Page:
4. Am I reaching any of them?
  5. Do I encourage these students to be successful?
  6. How do I organize my lesson so that I am following the curriculum timeline and engaging the students?
  7. How do I set success criteria for each student?

The list was never ending and I wanted to try to answer them all in the remaining months of that school year.  But the thing is, I couldn’t.  I have been in education as of now  11 years and I can say that I am the bomb.com.  But that was not accomplished in one year, it took years of experimenting with strategies and other professional development.This blog post will be a series of post that breakdown all that I have learned over the years.  I will include tips that helped me.  Stay tuned for Part II.

9 thoughts on “Education: How I Survived as An Educator- Part I

    1. I agree, it can be a tough profession. We learn as we go and that is what makes an exceptional educator. We are life long learners.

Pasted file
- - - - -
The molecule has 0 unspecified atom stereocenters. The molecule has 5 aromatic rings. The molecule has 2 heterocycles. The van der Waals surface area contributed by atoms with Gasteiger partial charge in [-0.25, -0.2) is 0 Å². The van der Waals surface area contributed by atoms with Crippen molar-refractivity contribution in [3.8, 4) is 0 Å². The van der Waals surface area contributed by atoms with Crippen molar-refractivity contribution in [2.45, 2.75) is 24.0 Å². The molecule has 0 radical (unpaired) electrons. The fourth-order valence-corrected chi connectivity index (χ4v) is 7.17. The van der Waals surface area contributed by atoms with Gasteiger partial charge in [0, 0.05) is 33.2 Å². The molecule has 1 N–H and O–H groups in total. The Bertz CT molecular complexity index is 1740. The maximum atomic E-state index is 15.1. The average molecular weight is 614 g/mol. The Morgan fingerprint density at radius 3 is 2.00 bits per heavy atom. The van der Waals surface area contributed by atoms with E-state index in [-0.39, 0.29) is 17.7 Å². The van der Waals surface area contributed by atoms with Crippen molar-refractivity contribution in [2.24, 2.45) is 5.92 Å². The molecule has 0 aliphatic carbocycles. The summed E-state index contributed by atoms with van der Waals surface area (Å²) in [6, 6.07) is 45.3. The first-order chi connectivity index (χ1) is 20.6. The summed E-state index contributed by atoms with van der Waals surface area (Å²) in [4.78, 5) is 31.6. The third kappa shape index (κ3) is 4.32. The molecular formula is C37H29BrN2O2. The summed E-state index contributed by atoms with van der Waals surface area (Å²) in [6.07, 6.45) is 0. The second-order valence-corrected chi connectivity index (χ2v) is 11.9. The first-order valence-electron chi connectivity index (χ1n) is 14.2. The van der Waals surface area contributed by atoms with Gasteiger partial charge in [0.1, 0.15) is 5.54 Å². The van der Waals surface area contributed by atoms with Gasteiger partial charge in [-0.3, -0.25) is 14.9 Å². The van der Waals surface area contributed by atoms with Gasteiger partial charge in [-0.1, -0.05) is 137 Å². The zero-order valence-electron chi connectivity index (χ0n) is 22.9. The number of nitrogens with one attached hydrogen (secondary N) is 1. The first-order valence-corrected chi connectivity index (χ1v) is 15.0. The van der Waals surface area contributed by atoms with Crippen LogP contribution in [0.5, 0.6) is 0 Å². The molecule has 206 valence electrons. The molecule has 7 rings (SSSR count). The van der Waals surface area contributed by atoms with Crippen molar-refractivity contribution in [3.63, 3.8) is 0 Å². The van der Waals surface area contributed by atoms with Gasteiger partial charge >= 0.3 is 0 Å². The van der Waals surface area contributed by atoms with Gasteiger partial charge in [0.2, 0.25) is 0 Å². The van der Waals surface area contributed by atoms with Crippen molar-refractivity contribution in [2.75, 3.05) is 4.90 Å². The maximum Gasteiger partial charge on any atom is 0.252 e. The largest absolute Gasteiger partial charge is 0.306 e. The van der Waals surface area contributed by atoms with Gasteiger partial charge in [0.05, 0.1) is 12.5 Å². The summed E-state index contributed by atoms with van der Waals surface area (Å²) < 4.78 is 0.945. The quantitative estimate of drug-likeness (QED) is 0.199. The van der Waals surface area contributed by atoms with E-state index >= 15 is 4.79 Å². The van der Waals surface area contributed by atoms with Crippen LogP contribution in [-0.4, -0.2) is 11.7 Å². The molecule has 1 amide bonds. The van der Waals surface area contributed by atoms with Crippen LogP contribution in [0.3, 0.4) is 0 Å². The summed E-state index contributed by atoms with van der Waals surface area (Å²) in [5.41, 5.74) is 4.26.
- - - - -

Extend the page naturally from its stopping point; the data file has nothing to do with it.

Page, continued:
1. As a second year teacher, I totally understand everything you have stated in this post. I was a lateral entry teacher who knew nothing about teaching. My first year was tough, but I did learn a lot. I discovered that when I am pushed I can find ways to change the mindset of the youth around and that I am extremely overprotective of the next generation. I pray that the realm education improves for our students. Too many kids are being left behind or pushed forward with holes in their learning. I wish you luck on your teaching adventures.

    1. As an educator it is important for us to fill in the gaps that others have created. I am glad that as a second year teacher you are able to see that. I am so glad you posted this for others to see. Thank you for time.

    1. Thank you Patrice!!! You are an amazing friend and educator. I learned so much from you and our early morning practices.